By ROBIN POGREBIN
Published: April 21, 2009
Even as arts groups around the country are cutting back because of declining endowments and donations, a new foundation to support the work of American Indian, Native Hawaiian and Alaska Native artists is being established with an initial $10 million from the Ford Foundation.
Called the Native Arts and Cultures Foundation, the organization, formally opened on Tuesday, says it will be the first permanently endowed national foundation of its kind.
“We needed our own endowment for native arts and culture in this country in the coming century,” said Elizabeth Theobald Richards, the program officer at Ford who has overseen the project and is a Cherokee. “The indigenous peoples of this country have an incredible wealth of cultural heritage and cultural expression that very few people know about. And it’s also incredibly underfunded.”
The foundation has been in the works since 2007, when it obtained incorporation papers and established charity status. Only now has the organization hired a president and staff and begun the grant-making process.
The new foundation will provide direct grants to artists and arts organizations, support native arts leadership and team up with other native-led efforts to increase financial support for indigenous arts and cultures.
“Arts and culture and traditional languages and religions have been the glue that held Native Americans together — often in the face of great adversity,” said Walter Echo-Hawk, chairman and creator of the foundation, in a telephone interview.
“For many years the government policy was to assimilate native people into mainstream society and essentially stamp out attributes of native culture,” he added. “It’s a testament to the tenacity of our people that we have any native cultures or religions left in the United States. We are seeing a remarkable cultural renaissance in the tribal communities. But the support of the arts has been almost nil. It’s been very difficult for Indian tribes to also support their own arts and cultures.”
The organization is to be based in Portland, Ore., and recently selected Tara Lulani Arquette, a Native Hawaiian, as its president and chief executive. With 20 years of experience leading organizations and advocating on behalf of native groups, Ms. Arquette has served for the last four years as chief executive and executive director of the Native Hawaiian Hospitality Association, a private, nonprofit organization that works with the tourism industry.
“In a sense, it’s part of our quest for self-determination and restoring our sovereignty,” Ms. Arquette said in an telephone interview.
She acknowledged the challenge of starting a new foundation in the current economic downturn. “The mission of the foundation can’t be accomplished in one year or even five years,” Ms. Arquette said. “But there is a sense of urgency. Our elders — our wisdom keepers — are passing away in large numbers.”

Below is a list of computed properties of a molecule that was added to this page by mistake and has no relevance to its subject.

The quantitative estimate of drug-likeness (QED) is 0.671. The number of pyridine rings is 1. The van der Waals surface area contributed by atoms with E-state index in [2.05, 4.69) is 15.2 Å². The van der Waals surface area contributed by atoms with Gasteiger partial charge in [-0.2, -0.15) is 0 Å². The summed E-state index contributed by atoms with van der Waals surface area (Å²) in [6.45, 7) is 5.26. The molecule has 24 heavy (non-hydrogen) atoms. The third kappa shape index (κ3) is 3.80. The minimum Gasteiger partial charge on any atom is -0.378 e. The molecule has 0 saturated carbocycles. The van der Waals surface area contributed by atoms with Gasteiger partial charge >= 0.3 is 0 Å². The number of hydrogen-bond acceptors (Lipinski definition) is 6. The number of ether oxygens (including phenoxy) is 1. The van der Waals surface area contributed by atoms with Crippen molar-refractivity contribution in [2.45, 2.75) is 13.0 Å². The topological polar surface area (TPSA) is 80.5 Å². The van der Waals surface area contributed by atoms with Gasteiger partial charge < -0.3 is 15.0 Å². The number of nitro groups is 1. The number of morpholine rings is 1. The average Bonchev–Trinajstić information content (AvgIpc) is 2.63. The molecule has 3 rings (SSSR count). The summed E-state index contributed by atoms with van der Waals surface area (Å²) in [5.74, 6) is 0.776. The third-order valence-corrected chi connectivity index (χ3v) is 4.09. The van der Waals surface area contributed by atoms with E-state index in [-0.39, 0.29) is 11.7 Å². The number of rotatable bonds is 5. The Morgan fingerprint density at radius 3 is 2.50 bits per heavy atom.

The foundation, which will start with an annual operating budget of $500,000 and a staff of four, hopes to provide about $4 million in grants and program services over the next five years.
In establishing the new organization, the Ford Foundation reached out across the Native American world.
A leadership circle was made up of four advisers from different tribes — Mr. Echo-Hawk (Pawnee), Joy Harjo (Creek Muskogee), Jayne Fawcett (Mohegan) and Elizabeth Woody (Navajo/Warm Springs/Wasco/Yakama). All five members of the foundation’s board of directors are Native Americans.
The Ford Foundation made an initial $5 million contribution to endow the new foundation permanently, with an additional $5 million promised if new partners brought $3 million more to the table. The Rumsey Band of Wintun Indians, based near Sacramento, then made a grant of $1.5 million, while announcing a challenge to other tribal nations to match its gift. Once the challenge is met, Rumsey has promised an additional $1.5 million, which would bring the tribes’ contribution to $4.5 million.
The Ford Foundation has supported similar efforts to bolster native arts and culture in the past. “The community has the need,” Ms. Richards said. “But I really feel the country has the need.”
W. Richard West Jr., the founding director emeritus of the Smithsonian’s American Indian Museum and a Ford trustee, said: “There need to be agencies and institutions that support native contemporary art and artists. For the most part, those agencies and institutions don’t exist.”
“We never separate art and life,” added Mr. West, a member of the Cheyenne and Arapaho Tribes of Oklahoma. “Art is part of our everyday life.”
The foundation hopes to begin making grants at the end of this year or early next year, Mr. Echo-Hawk said.
The foundation’s goal is to establish a permanent endowment of about $20 million over the next five years or so, he said, and to increase that figure over time.
“Culture, even though it is central to our identity, is the last to be nurtured,” Mr. Echo-Hawk said. “There is a need to inject resources into the perpetuation of these profound and beautiful art forms.”